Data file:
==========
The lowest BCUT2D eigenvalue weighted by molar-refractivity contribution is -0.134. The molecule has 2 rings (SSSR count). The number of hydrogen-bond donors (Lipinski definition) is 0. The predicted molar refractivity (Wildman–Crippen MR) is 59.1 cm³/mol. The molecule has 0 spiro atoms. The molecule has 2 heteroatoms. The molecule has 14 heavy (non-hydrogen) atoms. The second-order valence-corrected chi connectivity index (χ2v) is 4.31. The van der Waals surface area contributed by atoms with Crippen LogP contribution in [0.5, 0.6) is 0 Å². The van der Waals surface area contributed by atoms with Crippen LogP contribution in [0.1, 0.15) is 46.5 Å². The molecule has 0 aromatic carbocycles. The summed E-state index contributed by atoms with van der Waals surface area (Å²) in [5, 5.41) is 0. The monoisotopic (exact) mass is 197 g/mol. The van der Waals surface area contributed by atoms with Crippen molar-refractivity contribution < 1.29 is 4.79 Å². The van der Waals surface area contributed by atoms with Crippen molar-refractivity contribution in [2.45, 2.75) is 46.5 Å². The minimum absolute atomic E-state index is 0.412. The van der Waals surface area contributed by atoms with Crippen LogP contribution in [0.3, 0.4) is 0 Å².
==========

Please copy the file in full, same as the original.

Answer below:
The lowest BCUT2D eigenvalue weighted by molar-refractivity contribution is -0.134. The molecule has 2 rings (SSSR count). The number of hydrogen-bond donors (Lipinski definition) is 0. The predicted molar refractivity (Wildman–Crippen MR) is 59.1 cm³/mol. The molecule has 0 spiro atoms. The molecule has 2 heteroatoms. The molecule has 14 heavy (non-hydrogen) atoms. The second-order valence-corrected chi connectivity index (χ2v) is 4.31. The van der Waals surface area contributed by atoms with Crippen LogP contribution in [0.5, 0.6) is 0 Å². The van der Waals surface area contributed by atoms with Crippen LogP contribution in [0.1, 0.15) is 46.5 Å². The molecule has 0 aromatic carbocycles. The summed E-state index contributed by atoms with van der Waals surface area (Å²) in [5, 5.41) is 0. The monoisotopic (exact) mass is 197 g/mol. The van der Waals surface area contributed by atoms with Crippen molar-refractivity contribution < 1.29 is 4.79 Å². The van der Waals surface area contributed by atoms with Crippen molar-refractivity contribution in [2.45, 2.75) is 46.5 Å². The minimum absolute atomic E-state index is 0.412. The van der Waals surface area contributed by atoms with Crippen LogP contribution in [0.3, 0.4) is 0 Å².